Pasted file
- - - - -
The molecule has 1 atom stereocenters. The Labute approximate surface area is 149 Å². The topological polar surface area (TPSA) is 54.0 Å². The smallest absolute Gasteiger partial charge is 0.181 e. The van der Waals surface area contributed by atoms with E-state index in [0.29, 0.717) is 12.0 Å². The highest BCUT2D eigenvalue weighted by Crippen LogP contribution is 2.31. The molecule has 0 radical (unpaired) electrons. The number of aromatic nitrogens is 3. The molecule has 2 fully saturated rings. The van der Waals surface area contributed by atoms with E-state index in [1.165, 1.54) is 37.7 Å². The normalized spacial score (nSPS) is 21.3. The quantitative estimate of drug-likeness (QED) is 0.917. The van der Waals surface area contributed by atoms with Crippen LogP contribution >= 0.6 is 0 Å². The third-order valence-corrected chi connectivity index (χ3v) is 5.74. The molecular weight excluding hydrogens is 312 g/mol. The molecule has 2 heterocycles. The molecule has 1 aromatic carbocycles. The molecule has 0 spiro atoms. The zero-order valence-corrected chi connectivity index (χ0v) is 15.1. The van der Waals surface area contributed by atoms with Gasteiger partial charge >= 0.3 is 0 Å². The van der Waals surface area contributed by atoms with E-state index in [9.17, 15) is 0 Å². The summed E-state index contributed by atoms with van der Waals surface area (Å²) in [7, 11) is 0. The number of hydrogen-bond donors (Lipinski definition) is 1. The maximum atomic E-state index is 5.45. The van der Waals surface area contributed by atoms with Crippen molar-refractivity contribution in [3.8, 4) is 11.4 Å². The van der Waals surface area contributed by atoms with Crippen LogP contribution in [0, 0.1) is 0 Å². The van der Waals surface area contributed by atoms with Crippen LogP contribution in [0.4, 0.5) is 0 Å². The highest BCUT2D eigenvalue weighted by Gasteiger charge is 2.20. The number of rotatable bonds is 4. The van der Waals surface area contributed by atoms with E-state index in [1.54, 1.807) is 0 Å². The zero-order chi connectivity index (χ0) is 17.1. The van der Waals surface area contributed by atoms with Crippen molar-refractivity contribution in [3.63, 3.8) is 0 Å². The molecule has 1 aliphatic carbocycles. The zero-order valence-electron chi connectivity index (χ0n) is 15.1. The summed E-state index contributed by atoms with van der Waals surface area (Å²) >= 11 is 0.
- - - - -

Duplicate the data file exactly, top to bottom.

The molecule has 1 atom stereocenters. The Labute approximate surface area is 149 Å². The topological polar surface area (TPSA) is 54.0 Å². The smallest absolute Gasteiger partial charge is 0.181 e. The van der Waals surface area contributed by atoms with E-state index in [0.29, 0.717) is 12.0 Å². The highest BCUT2D eigenvalue weighted by Crippen LogP contribution is 2.31. The molecule has 0 radical (unpaired) electrons. The number of aromatic nitrogens is 3. The molecule has 2 fully saturated rings. The van der Waals surface area contributed by atoms with E-state index in [1.165, 1.54) is 37.7 Å². The normalized spacial score (nSPS) is 21.3. The quantitative estimate of drug-likeness (QED) is 0.917. The van der Waals surface area contributed by atoms with Crippen LogP contribution >= 0.6 is 0 Å². The third-order valence-corrected chi connectivity index (χ3v) is 5.74. The molecular weight excluding hydrogens is 312 g/mol. The molecule has 2 heterocycles. The molecule has 1 aromatic carbocycles. The molecule has 0 spiro atoms. The zero-order valence-corrected chi connectivity index (χ0v) is 15.1. The van der Waals surface area contributed by atoms with Gasteiger partial charge >= 0.3 is 0 Å². The van der Waals surface area contributed by atoms with E-state index in [9.17, 15) is 0 Å². The summed E-state index contributed by atoms with van der Waals surface area (Å²) in [7, 11) is 0. The number of hydrogen-bond donors (Lipinski definition) is 1. The maximum atomic E-state index is 5.45. The van der Waals surface area contributed by atoms with Crippen molar-refractivity contribution in [3.8, 4) is 11.4 Å². The van der Waals surface area contributed by atoms with Crippen LogP contribution in [0, 0.1) is 0 Å². The van der Waals surface area contributed by atoms with Crippen LogP contribution in [0.4, 0.5) is 0 Å². The highest BCUT2D eigenvalue weighted by Gasteiger charge is 2.20. The number of rotatable bonds is 4. The van der Waals surface area contributed by atoms with E-state index in [1.54, 1.807) is 0 Å². The zero-order chi connectivity index (χ0) is 17.1. The van der Waals surface area contributed by atoms with Crippen molar-refractivity contribution in [3.63, 3.8) is 0 Å². The molecule has 1 aliphatic carbocycles. The zero-order valence-electron chi connectivity index (χ0n) is 15.1. The summed E-state index contributed by atoms with van der Waals surface area (Å²) >= 11 is 0.